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Sedum Patch

Alan.F.Alan.F. Central Scotland - Ochil HillsPosts: 21
Hi, Only really started doing any gardening this time last year, my strategy was to buy whatever was reduced and plant it  :) probably planted way to much, too close. Anyway I'm in the process of tiding a patch up and would like to plant sedums. I believe they need well drained soil so have purchased grit to mix with the soil. My question is would it be OK to have then surrounded with bark or would that retain to much moisture ? Don't really want to put down gravel as it's a kind of woodland area of the garden (very small front garden).

Thank you
Alan.

Posts

  • JennyJJennyJ DoncasterPosts: 6,106
    Which kind of sedum? There are lots but I think most of them like sun, not woodlandy conditions. There are probably some exceptions though.
  • Alan.F.Alan.F. Central Scotland - Ochil HillsPosts: 21
    Hi Jenny, it's a mix to be honest, already got some of the smaller ground cover ones but also ordered some larger ones like sunsparkler (4 different kinds) and autumn joy. I picked up some at the end of last year that are just starting to come on in pots. To be honest it it the smaller ones I'm more worried about with the bark. 
  • GardenerSuzeGardenerSuze South NottsPosts: 1,179
    @Alan.F.  Great to know you have just got into gardening. When you start out it is best to know how important it is to plant for the right conditions. I don't know if you have seen a sedum roof. That will give you some idea what kind of conditions sedums like full sun.  Also is your soil clay and that is why you want to add grit? Not sure I can see sedums with a bark mulch either sorry.  You say you have lots of plants not too late for a swap for something else maybe?
  • TheGreenManTheGreenMan Tyne & Wear Green Belt Posts: 1,550
    I put bark down last year in my front garden as a mulch and the sedums are fine with it. 

    As long as the soil, aspect and drainage are right I don’t think they care what’s around them. 


  • FairygirlFairygirl west central ScotlandPosts: 46,292
    I grow Autumn Joy in quite shady aspects, and it's fine - apart from the slugs destroying the foliage, but it's best with decent conditions. You'll need a lot of grit if the soil's heavy. Pea gravel is better, although if you've got them in a woodland-y setting, do you mean they're are trees and shrubs around? That could make the soil more suitable, due to the competition.
    If you also have the low growing ones, I wouldn't use bark for them. Great hiding places for the aforementioned slugs  ;)

    Have you got some sun over there in the Ochils @Alan.F.?
    It's a place where beautiful isn't enough of a word....


  • philippasmith2philippasmith2 Posts: 1,685
    If you want a woodland effect, sedums are best avoided. Sunny aspect and well drained for them so if you have a space which offers this, pop your sedums in there , forget the bark and then concentrate on your woodland site.
    I understand if you are just starting your garden to go for cheap/reduced plants but unless they are suitable for your site, it's probably a waste of money - not to mention time and effort trying to grow something which is'nt suitable.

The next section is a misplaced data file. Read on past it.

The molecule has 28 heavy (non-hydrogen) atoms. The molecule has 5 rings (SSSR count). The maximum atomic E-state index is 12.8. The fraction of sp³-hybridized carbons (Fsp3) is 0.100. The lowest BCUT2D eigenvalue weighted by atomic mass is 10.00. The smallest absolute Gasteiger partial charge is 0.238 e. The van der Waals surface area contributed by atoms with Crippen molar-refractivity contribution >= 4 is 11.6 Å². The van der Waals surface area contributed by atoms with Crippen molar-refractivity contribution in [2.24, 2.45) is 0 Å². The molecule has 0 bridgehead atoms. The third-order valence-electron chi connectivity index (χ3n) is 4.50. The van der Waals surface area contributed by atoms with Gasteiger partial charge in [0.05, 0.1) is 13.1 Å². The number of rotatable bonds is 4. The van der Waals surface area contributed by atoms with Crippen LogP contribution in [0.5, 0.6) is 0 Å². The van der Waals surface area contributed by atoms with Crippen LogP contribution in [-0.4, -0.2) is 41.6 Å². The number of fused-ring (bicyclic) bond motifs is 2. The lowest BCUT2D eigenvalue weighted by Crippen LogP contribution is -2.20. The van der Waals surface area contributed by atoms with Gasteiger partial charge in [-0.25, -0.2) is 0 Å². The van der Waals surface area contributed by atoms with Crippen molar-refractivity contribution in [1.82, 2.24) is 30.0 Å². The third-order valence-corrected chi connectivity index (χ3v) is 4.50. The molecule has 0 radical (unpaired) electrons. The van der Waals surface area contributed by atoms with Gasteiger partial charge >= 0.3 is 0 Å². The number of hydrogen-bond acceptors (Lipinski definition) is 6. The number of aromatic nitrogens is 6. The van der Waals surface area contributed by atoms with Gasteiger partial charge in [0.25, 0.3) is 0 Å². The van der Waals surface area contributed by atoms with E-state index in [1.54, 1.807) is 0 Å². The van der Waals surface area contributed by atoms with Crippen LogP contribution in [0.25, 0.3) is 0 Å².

Perhaps a photo of the area and a bit more info on the aspect/location may enable people to offer some advice/ideas :) .
  • JennyJJennyJ DoncasterPosts: 6,106
    Autumn Joy does better in full sun for me. I had one that was fine until a nearby shrub got big enough to cast a bit of shade, then the sedum grew much more leggy and floppy. I had to google Sunsparkler but apparently they like full sun too. You'd need to check the individual requirements for the small ones. I don't think bark would be harmful for the bigger ones as long as the soil isn't soggy, but for me it wouldn't look right.
  • Alan.F.Alan.F. Central Scotland - Ochil HillsPosts: 21
    Fairygirl said:
    I grow Autumn Joy in quite shady aspects, and it's fine - apart from the slugs destroying the foliage, but it's best with decent conditions. You'll need a lot of grit if the soil's heavy. Pea gravel is better, although if you've got them in a woodland-y setting, do you mean they're are trees and shrubs around? That could make the soil more suitable, due to the competition.
    If you also have the low growing ones, I wouldn't use bark for them. Great hiding places for the aforementioned slugs  ;)

    Have you got some sun over there in the Ochils @Alan.F.?
    Not much sun just now 😂 Just been out clearing the space, as usual I've totally over estimated the room I have (seem to think I can get everything I want in about 10ft x 10ft). I have had an idea of using some bark from a fallen tree to split the small piece of ground into 2. Gravel one side and bark the other. There are a few shrouds, think it would be best if I took some photos this weekend.
  • Alan.F.Alan.F. Central Scotland - Ochil HillsPosts: 21
    Thanks for the replies everyone. As above I'll try and get a photo this weekend. Please give me some leaway when you see the planting 😂 I really did buy everything that was reduced last year and threw it in. Moving a couple of things about now.
  • Alan.F.Alan.F. Central Scotland - Ochil HillsPosts: 21
    Quick update, I've decided to go with gravel at the front for the smaller ground cover ones, only problem is the other half wants white gravel that I'm not keen on, she'll win  :D. When looking for the bark I've found an interesting hollow tree trunk, just have to work out how to get it half a mile or so through the woods to my garden !!
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